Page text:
Recipe: Arnold Palmer Tea Bread

  • , by Francesco Greco
  • 4 min reading time
Developed by Sheri Castle 
Using Oliver Pluff and Co. Teas

Arnold Palmer Tea Bread



½ cup plus 1 tablespoon whole milk
2 regular-size tea bags (Oliver Pluff and Co. Southern Style Tea recommended)

1½ cups all-purpose flour
1 teaspoon baking powder
½ teaspoon salt
½ cup tea-infused butter at room temperature (recipe follows)
1 cup granulated sugar
2 large eggs, at room temperature
1 tablespoon finely grated lemon zest
1½ teaspoons vanilla extract


½ cup water
½ cup granulated sugar
2 regular-size tea bags

Glaze and Garnish

1½ cups granulated sugar
1-2 tablespoons fresh lemon juice
Zest of 1 lemon, cut into fine strands
1 tablespoon granulated sugar

Tea-Infused Butter (yields about ½ cup)

½ cup unsalted butter
½ cup (32 grams) aromatic loose black tea (Lapsang Souchong from Oliver Pluff and Co. Teas of the Boston Tea Party Collection)


Chef’s note: The trick to adding tea flavor to baked goods is to infuse the fats–the butter and milk in this case. For improved texture and a bit more tea flavor, bake the bread one day ahead. Cool, brush with syrup, wrap tightly in plastic wrap, and let stand at room temperature overnight. Top with glaze before serving.


  1. Preheat oven to 350 degrees. Grease and flour an 8×4-inch loaf pan.
  2. Warm milk in a small saucepan over low heat. As soon as small bubbles appear around the edge, remove from heat, add tea bags, and let steep for 7 minutes. Remove the tea bags, squeeze gently to remove the liquid, and discard. Refrigerate milk until chilled.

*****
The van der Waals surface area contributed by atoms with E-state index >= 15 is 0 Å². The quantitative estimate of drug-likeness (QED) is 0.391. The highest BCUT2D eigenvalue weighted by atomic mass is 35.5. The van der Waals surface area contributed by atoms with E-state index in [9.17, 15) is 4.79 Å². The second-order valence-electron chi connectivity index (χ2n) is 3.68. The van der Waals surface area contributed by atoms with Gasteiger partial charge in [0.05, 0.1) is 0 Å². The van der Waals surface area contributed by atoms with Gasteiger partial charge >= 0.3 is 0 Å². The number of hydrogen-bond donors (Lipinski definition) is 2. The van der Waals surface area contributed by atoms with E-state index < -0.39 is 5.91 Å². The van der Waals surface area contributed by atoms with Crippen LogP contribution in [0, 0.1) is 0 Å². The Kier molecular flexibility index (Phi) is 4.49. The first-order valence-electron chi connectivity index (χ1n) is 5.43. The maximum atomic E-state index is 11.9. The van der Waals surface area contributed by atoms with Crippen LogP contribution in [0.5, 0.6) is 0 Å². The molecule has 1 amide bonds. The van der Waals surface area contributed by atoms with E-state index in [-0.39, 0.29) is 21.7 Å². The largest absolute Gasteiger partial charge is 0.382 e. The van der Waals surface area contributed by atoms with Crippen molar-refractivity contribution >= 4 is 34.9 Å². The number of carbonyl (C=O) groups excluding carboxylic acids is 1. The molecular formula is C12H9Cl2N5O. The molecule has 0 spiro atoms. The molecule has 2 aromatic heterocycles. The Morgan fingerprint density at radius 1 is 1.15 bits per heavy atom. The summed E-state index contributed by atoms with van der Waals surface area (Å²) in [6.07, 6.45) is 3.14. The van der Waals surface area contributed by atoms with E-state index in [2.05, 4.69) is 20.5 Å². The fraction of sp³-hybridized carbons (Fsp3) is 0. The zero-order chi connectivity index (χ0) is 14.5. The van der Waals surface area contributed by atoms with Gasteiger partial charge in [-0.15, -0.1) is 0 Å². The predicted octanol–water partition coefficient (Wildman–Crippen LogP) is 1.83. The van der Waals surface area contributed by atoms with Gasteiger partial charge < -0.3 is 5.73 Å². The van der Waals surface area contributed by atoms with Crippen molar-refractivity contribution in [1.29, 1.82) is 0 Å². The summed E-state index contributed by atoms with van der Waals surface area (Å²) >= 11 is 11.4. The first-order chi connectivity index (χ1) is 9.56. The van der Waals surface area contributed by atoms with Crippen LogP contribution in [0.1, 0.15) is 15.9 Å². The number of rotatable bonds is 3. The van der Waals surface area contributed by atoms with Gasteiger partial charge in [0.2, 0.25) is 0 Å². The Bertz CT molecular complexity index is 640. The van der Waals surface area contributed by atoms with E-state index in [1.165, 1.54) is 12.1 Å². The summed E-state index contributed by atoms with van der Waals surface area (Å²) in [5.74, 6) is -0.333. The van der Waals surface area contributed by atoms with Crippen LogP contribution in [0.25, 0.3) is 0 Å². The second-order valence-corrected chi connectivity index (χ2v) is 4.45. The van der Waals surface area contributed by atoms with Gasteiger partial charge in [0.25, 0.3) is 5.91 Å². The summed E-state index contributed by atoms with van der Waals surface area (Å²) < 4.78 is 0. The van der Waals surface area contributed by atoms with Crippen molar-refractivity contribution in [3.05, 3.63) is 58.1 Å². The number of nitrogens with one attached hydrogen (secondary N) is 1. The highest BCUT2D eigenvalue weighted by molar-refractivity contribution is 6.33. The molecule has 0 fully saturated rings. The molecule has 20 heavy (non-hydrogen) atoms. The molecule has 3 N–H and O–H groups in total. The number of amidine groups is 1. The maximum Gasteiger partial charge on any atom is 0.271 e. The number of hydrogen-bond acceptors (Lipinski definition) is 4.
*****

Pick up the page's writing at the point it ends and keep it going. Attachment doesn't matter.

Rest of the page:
3. Whisk together flour, baking powder, and salt in a medium bowl.
  4. Beat the tea-infused butter until creamy in a large bowl with an electric mixer at medium speed. With the mixer running, gradually add the sugar. Increase speed to high and beat until light and fluffy, 3 to 5 minutes.
  5. Add the eggs, 1 at a time, beating only until yellow yolk disappears after each addition.
  6. Add flour mixture to butter mixture in thirds, alternating with half of the milk, beating at low speed only until blended and smooth after each addition. Quickly beat in lemon zest and vanilla. Spoon batter into pan. Gently tap the pan on the counter a couple of times to remove any air bubbles.
  7. Bake 1 hour or until a long wooden pick inserted in center of bread comes out clean. Let bread cool in the pan 10 minutes. Meanwhile, make the syrup.

For the syrup

  1. Bring water to a boil in a small saucepan. Remove from heat, add sugar, and stir until dissolved. Add tea bag and let steep for 7 minutes. Discard the bag.
  2. Remove bread from pan and place upright on a wire rack. Poke holes in top of bread with a skewer or chopstick. Brush tops and sides with tea syrup. Let cool to room temperature.

For the glaze

  1. Whisk powdered sugar vigorously in a small bowl to remove any lumps. Stir in lemon juice 1 teaspoon at a time until the glaze is smooth and very thick. It should fall off the spoon in a thick ribbon.
  2. Spoon glaze over top of the bread, letting it drip down the sides.
  3. Rub lemon zest and sugar together in a small bowl. Sprinkle on top of the bread.
  4. Store bread in an airtight container at room temperature for up to 2 days.

For tea-infused butter

Chef’s note: Aromatic, high-quality loose tea works best in this recipe, but you can snip open tea bags and pour out the tea. If you have any butter left over after baking the bread, stir in a little honey, cover tightly, and use it on warm biscuits, scones, or toast—perhaps toasted slices of the Arnold Palmer tea bread. Method adapted from Robert Wemischner. Note that the tea soaks up a lot of the butter, hence the smaller yield.

  1. Melt butter in a small saucepan over low heat. Stir in tea. Cook over low heat for 5 minutes. Remove from heat and let stand 5 minutes.
  2. Strain through a fine mesh sieve, pressing firmly on the solids to extract as much butter as possible. Discard the tea.
  3. Cover butter and refrigerate until firm. Return to room temperature before using in Arnold Palmer tea bread.

Photo by Lauren Allen


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